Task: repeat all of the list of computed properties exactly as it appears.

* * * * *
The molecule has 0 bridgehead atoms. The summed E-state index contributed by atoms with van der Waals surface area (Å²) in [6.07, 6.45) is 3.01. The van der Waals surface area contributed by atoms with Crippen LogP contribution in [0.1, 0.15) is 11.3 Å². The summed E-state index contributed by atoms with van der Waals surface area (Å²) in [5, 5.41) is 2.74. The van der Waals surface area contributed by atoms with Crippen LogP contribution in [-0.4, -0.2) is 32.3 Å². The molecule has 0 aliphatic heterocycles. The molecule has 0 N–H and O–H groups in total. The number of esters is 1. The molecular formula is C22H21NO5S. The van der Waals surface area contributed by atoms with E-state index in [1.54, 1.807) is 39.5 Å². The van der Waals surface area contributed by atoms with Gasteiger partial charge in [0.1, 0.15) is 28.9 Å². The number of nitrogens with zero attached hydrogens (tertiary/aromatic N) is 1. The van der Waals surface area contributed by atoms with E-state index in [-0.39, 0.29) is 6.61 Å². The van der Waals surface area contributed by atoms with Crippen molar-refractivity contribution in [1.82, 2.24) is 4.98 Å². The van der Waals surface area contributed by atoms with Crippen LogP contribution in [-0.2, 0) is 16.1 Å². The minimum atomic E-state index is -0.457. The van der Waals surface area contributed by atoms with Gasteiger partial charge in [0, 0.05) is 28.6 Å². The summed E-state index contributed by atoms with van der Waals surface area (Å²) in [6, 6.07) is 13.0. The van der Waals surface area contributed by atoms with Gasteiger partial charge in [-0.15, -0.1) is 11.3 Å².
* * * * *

The molecule has 0 bridgehead atoms. The summed E-state index contributed by atoms with van der Waals surface area (Å²) in [6.07, 6.45) is 3.01. The van der Waals surface area contributed by atoms with Crippen LogP contribution in [0.1, 0.15) is 11.3 Å². The summed E-state index contributed by atoms with van der Waals surface area (Å²) in [5, 5.41) is 2.74. The van der Waals surface area contributed by atoms with Crippen LogP contribution in [-0.4, -0.2) is 32.3 Å². The molecule has 0 aliphatic heterocycles. The molecule has 0 N–H and O–H groups in total. The number of esters is 1. The molecular formula is C22H21NO5S. The van der Waals surface area contributed by atoms with E-state index in [1.54, 1.807) is 39.5 Å². The van der Waals surface area contributed by atoms with Gasteiger partial charge in [0.1, 0.15) is 28.9 Å². The number of nitrogens with zero attached hydrogens (tertiary/aromatic N) is 1. The van der Waals surface area contributed by atoms with E-state index in [-0.39, 0.29) is 6.61 Å². The van der Waals surface area contributed by atoms with Crippen molar-refractivity contribution in [1.82, 2.24) is 4.98 Å². The van der Waals surface area contributed by atoms with Crippen LogP contribution in [-0.2, 0) is 16.1 Å². The minimum atomic E-state index is -0.457. The van der Waals surface area contributed by atoms with Gasteiger partial charge in [0, 0.05) is 28.6 Å². The summed E-state index contributed by atoms with van der Waals surface area (Å²) in [6, 6.07) is 13.0. The van der Waals surface area contributed by atoms with Gasteiger partial charge in [-0.15, -0.1) is 11.3 Å².